Unexpected images are suggested by transformations of spatial visualization of the prison as a result of extending the rigid or algorhythmic view on the prison; terms like‚ “courage”, “saint or saints”‚ “friends”, “martyr or martyrs”, “the Lord/God”, “personalities”, “purify” are symbols. The martyrs’ image is opposed to portayal of criminals. We consider the unexpected images as explicit communications about implicit attitudes that express interferences between cultural content of the cognitive representation about the prison as military space. Despite the controversies in the literature in the field, the findings argue consistently for the difficulty to dissociate between social cognition, moral cognition and cognition of the prison. The answers activate automatically the social inventory of mistakes from Romanian history: “inner turmoil, criminal putting to jail, cage, degradation, freedom deprivation, death, fortress, enclosed space, being lonely, sadness, suffering, fear” (11); “prison-cell, yard, uniform, bucket, guardian, violence, martyrdom, grey, punishment, board/plank, isolation” (7); “starved, cold, terrible fright, time, abuse, constraint, punishment, rectifying, purify, exchange, illness, experience” (18).

Social cognition of the prisons is an unconventional answer in terms of spatial processing: narratives of the students show verbal meanings, emotional reactions faced to past social Romanian problems, moral reasoning, attitudes and so on.

Beyond the military features of the prison as a space to be represented, the findings indicate that the space is composed differently. The neurological examination of the data found some modes of representation of the prison space according to following written formats.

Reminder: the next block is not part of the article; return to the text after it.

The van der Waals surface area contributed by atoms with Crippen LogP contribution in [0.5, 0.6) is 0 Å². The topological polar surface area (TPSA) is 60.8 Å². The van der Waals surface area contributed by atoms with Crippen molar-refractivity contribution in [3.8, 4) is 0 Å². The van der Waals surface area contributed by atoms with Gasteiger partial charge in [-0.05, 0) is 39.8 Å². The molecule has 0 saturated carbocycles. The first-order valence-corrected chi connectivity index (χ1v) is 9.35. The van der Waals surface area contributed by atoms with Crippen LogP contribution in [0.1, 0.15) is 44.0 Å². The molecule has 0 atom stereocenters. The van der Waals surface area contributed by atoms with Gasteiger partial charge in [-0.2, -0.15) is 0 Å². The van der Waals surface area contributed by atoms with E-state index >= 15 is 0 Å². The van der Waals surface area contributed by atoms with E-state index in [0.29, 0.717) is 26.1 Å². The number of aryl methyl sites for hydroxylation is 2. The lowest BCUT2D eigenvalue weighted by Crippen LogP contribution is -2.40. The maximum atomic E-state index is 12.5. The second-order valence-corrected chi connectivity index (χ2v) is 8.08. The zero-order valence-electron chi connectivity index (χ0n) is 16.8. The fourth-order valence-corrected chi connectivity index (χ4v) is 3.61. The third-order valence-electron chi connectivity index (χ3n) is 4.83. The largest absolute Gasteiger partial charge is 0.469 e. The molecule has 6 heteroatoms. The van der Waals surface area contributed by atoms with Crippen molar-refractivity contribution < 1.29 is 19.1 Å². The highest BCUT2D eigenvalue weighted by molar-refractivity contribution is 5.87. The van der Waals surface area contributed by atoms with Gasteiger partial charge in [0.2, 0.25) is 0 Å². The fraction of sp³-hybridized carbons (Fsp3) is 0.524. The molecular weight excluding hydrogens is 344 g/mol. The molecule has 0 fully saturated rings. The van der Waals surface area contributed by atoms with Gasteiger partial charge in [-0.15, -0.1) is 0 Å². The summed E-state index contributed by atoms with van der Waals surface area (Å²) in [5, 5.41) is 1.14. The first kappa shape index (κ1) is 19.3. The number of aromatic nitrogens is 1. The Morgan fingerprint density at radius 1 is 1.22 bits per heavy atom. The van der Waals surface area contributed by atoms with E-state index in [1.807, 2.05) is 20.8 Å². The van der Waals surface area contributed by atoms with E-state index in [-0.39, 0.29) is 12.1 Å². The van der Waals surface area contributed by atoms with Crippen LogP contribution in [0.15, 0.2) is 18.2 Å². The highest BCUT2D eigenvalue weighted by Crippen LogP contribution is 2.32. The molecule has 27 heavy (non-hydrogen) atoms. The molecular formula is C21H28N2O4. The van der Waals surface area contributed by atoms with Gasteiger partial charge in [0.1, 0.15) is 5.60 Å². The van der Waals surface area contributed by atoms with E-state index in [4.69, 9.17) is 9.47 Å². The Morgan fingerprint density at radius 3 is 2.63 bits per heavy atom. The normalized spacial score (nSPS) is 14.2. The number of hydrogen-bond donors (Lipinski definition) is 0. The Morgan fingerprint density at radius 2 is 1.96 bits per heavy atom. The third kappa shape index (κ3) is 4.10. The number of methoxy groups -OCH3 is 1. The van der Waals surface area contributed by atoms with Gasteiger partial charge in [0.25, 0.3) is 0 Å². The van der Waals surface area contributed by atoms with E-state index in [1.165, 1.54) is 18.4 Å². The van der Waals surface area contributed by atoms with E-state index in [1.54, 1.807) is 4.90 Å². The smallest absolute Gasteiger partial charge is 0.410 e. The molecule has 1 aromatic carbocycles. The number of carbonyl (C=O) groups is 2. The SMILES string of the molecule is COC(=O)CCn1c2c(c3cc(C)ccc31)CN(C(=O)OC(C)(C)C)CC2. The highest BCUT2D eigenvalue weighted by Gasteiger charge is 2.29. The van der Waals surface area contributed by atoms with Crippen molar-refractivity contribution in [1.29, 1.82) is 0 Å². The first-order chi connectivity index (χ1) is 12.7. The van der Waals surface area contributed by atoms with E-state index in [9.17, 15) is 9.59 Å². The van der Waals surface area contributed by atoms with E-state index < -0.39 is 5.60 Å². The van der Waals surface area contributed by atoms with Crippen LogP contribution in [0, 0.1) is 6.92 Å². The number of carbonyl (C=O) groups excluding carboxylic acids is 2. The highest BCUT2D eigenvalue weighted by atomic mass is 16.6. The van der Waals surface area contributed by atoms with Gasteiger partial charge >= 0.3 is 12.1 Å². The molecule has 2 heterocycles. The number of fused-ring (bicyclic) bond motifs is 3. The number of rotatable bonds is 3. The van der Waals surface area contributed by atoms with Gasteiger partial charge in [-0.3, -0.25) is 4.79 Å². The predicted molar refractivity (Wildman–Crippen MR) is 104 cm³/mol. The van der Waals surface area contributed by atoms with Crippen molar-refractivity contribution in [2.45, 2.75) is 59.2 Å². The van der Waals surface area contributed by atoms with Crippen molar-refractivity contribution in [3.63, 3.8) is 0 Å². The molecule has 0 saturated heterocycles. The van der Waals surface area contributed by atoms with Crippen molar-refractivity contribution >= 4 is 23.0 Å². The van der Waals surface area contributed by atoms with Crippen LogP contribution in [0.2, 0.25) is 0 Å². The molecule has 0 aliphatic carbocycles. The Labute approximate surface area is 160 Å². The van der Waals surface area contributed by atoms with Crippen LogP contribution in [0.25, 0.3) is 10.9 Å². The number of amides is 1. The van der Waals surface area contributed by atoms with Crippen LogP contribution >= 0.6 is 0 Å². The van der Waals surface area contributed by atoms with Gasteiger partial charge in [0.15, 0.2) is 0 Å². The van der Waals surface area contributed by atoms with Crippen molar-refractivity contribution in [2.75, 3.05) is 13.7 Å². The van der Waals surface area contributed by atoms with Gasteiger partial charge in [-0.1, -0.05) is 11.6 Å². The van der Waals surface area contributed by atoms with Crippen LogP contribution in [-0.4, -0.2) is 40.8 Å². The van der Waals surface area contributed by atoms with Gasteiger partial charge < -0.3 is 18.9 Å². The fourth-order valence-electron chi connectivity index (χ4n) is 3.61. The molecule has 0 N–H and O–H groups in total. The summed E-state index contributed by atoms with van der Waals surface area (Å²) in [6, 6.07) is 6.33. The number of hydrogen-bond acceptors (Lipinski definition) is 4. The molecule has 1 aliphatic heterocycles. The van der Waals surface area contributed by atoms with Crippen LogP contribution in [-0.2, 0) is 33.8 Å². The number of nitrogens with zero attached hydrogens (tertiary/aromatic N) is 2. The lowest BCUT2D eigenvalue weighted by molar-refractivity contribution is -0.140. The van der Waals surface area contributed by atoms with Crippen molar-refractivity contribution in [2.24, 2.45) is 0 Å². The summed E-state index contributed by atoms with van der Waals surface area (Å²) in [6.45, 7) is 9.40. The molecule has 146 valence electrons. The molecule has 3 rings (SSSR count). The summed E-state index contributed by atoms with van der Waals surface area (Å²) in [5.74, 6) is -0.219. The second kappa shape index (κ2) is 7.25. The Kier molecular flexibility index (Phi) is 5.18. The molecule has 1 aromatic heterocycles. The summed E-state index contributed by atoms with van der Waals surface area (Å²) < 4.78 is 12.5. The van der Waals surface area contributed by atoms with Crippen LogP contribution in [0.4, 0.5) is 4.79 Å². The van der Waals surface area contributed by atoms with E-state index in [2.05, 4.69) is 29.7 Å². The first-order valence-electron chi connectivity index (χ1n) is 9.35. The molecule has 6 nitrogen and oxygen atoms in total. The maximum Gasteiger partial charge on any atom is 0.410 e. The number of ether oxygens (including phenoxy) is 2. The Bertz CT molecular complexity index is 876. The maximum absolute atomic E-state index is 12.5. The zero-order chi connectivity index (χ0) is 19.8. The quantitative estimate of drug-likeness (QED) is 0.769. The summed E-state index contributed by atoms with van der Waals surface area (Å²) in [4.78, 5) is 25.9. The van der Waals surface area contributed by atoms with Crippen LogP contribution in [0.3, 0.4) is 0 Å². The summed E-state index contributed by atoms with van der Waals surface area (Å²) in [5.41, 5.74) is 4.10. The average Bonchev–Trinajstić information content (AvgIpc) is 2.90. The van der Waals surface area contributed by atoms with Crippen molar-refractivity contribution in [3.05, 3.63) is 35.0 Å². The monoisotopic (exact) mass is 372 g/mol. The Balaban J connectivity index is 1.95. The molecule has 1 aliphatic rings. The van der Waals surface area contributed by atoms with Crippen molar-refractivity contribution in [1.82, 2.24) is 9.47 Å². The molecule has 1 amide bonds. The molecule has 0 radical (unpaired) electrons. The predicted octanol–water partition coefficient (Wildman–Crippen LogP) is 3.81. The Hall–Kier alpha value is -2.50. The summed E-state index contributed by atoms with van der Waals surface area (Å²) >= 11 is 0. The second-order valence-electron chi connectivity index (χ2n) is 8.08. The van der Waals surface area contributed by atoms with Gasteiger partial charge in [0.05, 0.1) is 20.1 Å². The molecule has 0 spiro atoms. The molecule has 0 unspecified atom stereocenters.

The personal comments of the students reinforce explicitly the hypothesis of connecting entirely spatial cognition, moral cognition and social cognition of the prison. One of the most often used terms are hard words like: “torture”, “extreme cruelty”, “violence”, “suffering”, etc. For example, the term “torture” and verbal variations of it are used in around 102 answers only according to the first item. That demonstrates no controversies concerning the representation of the prison. Narratives are various: “letter, saint, bar (s), torture, punishment, crime, periode/edge, limitation, in court/trial/tribunal, guardian” (9); “lack of freedom, unfair punishment, exrteme terror that is followed by death, torture of mind and body, offences of the person, hope in Lord/God” (25); “torture, cold, starving, bars, police, hand-cuffs” (60); “terror, torture, lack of freedom, fright, belief, prayer, hope, brain wash, new man, courage” (23); “isolation, unlawful/unjustly, lack of affects, violence, criminals, time lost, lack of love, rectifying/correcting, regret, torture, offences” (15); “suffering, alone, starving, fear, cold, beating, boring” (39).